Captain's Log

Archive for April, 2006

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Picton Castle / NOAA Weather Observation

The Picton Castle‘s crew makes observations about the weather, wind, and swell, and records this information in an hourly weather log; this job is assigned to each off-going helmsman. In addition to the ship’s weather log, there is a special weather log that requires a bit more detail. The latter weather observations are voluntarily collected and forwarded several times a day from the Picton Castle to a group of scientists (meteorologists) at the department of National Oceanographic and Atmospheric Administration (NOAA). This information is specific to the location that we are currently sailing in and is used to help meteorologists make better marine weather forecasts, and the information is also made available to all crafts bound for this vicinity.

Weather warning systems and the associated technology have advanced by leaps and bounds since the age of sail (when present weather observations were all a Captain and crew had to go by), and it is information distributed by these systems that enables Captain Moreland and his Mates to review weather faxes and forecasts and avoid any weather systems that might not be so great to be caught in (ships in the age of sail often found themselves in the middle of gales and sometimes severe storms because there was no weather warning technology in existence). Aside from enabling us to prepare for or entirely avoid weather systems, another bonus of detailed marine forecasting is that it makes it possible for the Captain and Mates to be aware of any probable shifts in wind trends that might affect our ability to sail or to continue on our present course. This technology has become an essential tool for sea-going vessels, because weather avoidance is the best way to prevent ships and their crew from being vulnerable to storms and from being at risk of damage or loss due to heavy weather.

The weather observations requested by NOAA are quite specific and one or two people from each Watch are assigned to collect and record the observations properly. How our crew goes about observing the weather around us is outlined below. Perhaps you can keep a weather log at home, and make similar observations from your own backyard!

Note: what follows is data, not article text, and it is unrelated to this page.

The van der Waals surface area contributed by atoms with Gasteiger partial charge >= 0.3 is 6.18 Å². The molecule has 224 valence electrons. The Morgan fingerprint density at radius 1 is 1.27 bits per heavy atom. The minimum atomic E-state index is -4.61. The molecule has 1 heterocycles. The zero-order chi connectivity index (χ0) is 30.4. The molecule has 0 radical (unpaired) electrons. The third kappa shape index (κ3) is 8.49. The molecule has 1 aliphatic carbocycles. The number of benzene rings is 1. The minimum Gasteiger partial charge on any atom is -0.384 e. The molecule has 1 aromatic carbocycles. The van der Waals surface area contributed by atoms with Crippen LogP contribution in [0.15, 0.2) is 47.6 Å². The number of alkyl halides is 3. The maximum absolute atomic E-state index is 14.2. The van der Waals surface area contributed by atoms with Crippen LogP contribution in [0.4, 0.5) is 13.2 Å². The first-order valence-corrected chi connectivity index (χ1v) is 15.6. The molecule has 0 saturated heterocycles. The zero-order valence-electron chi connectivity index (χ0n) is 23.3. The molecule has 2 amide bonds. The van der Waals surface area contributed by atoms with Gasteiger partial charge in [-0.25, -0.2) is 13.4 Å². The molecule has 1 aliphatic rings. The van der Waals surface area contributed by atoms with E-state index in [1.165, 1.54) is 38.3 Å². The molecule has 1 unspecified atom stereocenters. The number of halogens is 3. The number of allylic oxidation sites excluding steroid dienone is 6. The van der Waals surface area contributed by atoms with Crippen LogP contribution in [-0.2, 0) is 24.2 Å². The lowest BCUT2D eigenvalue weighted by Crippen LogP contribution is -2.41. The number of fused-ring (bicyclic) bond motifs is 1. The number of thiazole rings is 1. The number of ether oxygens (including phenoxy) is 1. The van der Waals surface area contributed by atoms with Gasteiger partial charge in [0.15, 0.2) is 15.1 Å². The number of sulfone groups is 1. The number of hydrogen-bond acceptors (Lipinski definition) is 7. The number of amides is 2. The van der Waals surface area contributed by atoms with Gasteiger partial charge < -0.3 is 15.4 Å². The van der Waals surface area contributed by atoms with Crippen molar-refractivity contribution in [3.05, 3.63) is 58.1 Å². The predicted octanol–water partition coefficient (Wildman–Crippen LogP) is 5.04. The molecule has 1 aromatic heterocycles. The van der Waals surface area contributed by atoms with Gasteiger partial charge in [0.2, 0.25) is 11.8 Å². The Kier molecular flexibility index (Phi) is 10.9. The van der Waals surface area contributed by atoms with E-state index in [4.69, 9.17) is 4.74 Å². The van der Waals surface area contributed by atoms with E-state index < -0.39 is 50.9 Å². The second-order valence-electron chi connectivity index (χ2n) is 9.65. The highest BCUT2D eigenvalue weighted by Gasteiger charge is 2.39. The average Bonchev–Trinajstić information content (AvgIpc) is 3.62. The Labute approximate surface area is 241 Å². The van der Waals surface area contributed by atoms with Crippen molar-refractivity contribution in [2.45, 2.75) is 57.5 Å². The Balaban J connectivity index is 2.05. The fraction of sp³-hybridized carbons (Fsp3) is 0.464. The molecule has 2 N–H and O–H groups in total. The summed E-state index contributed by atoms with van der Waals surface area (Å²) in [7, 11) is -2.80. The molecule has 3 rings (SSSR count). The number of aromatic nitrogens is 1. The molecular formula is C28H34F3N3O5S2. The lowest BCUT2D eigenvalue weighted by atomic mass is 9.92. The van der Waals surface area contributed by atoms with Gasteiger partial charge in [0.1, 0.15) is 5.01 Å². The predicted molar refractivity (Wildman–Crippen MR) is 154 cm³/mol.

Ship’s Course
This is the ordered (compass) course that the helmsman has been instructed to steer.
Average 24 hour Speed
This information is recorded every day at noon and appears in the ship’s logbook in what is known as the “noon log.” This particular log also indicates our day’s run, that is, the distance covered; the distance to our next port of call; how many hours the main engine and generator have been running; and how many nautical miles the Picton Castle has logged on her fourth world voyage.
Latitude and Longitude
The ship’s position is logged on the hour, every hour, and we get this information from the Global Positioning System mounted on the wall in the chart house.
Date / Time
This is obvious, but just in case, there is a calendar and a clock in the Chart House
Barometric Pressure
There is a barometer mounted on the wall in the Chart House and in the Captain’s office. The barometer indicates whether atmospheric pressure is going up or down; a change in atmospheric pressure is an indication that there is going to be a change in weather. We record the barometric pressure every hour
We have a thermometer that hangs from a hook in the Chart House that gives measurements in both Celsius and Fahrenheit
Wind Direction and Speed
We record wind speed and direction each hour in our weather log. We determine the wind speed based on the Beaufort Wind/ Wave Scale and it is an approximation of wind speed based on the conditions of the surface of the water. We have two tattle-tale pennants that we can use to help us determine wind direction, but typically we just need to feel the wind on our faces from the Port or Starboard quarter and can then consult the compass to get the direction (it is important to take into account that there is apparent wind caused by the ship herself, and that the apparent wind is not the same direction as the actual wind)
Wind Wave Height
There are ripples, scales or waves that appear on the top of the ocean’s swell, depending on the force of the wind. The wind wave height is measured in feet and is the estimated average distance between the highest point of the wave’s crest and the surface of the swell it appears on.
Sea Water Temperature
There are two ways that we can determine the salt water temperature; we can fetch a pail of water from over the rail and submerge the chart house thermometer in it, or we can turn on the Picton Castle‘s depth sounder, which is a piece of equipment that includes a feature that measures the temperature of the water that the ship is in.
Cloud Cover
The cloud cover is observed in eighths, as if the sky were divided up into eight parts. We indicate the type cloud and how much of the sky is covered by cloud. This observation is more specific than saying “partly cloudy,” and the scientists have their reasons for requesting that we use eighths.
Present Weather
We take a good look at what is happening around us, consult a large chart that has specifically worded options, and select the best fit for what we are experiencing presently.
Past Weather